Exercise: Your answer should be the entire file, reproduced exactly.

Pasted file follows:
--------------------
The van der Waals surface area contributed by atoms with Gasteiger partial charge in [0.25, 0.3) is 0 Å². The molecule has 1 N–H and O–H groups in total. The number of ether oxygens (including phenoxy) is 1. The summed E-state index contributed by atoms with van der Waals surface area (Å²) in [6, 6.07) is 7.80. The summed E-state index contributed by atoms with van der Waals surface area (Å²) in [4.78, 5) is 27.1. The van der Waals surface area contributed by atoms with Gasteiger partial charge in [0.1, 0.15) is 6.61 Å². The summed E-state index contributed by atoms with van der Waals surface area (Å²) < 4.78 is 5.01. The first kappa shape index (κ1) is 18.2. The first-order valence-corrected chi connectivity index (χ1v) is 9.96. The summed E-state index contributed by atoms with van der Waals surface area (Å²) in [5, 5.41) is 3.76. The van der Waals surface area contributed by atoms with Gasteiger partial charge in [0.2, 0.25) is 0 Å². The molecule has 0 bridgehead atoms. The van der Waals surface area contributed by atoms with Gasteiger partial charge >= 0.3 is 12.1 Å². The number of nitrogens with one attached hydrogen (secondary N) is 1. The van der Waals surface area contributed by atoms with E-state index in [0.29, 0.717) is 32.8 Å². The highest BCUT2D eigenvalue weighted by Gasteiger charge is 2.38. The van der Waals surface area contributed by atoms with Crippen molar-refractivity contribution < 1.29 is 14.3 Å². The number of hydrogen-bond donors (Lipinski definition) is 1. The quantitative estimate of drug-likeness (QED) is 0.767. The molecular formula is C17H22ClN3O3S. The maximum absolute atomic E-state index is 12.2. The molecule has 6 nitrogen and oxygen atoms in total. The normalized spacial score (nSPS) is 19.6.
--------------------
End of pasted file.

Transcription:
The van der Waals surface area contributed by atoms with Gasteiger partial charge in [0.25, 0.3) is 0 Å². The molecule has 1 N–H and O–H groups in total. The number of ether oxygens (including phenoxy) is 1. The summed E-state index contributed by atoms with van der Waals surface area (Å²) in [6, 6.07) is 7.80. The summed E-state index contributed by atoms with van der Waals surface area (Å²) in [4.78, 5) is 27.1. The van der Waals surface area contributed by atoms with Gasteiger partial charge in [0.1, 0.15) is 6.61 Å². The summed E-state index contributed by atoms with van der Waals surface area (Å²) < 4.78 is 5.01. The first kappa shape index (κ1) is 18.2. The first-order valence-corrected chi connectivity index (χ1v) is 9.96. The summed E-state index contributed by atoms with van der Waals surface area (Å²) in [5, 5.41) is 3.76. The van der Waals surface area contributed by atoms with Gasteiger partial charge in [0.2, 0.25) is 0 Å². The molecule has 0 bridgehead atoms. The van der Waals surface area contributed by atoms with Gasteiger partial charge >= 0.3 is 12.1 Å². The number of nitrogens with one attached hydrogen (secondary N) is 1. The van der Waals surface area contributed by atoms with E-state index in [0.29, 0.717) is 32.8 Å². The highest BCUT2D eigenvalue weighted by Gasteiger charge is 2.38. The van der Waals surface area contributed by atoms with Crippen molar-refractivity contribution < 1.29 is 14.3 Å². The number of hydrogen-bond donors (Lipinski definition) is 1. The quantitative estimate of drug-likeness (QED) is 0.767. The molecular formula is C17H22ClN3O3S. The maximum absolute atomic E-state index is 12.2. The molecule has 6 nitrogen and oxygen atoms in total. The normalized spacial score (nSPS) is 19.6.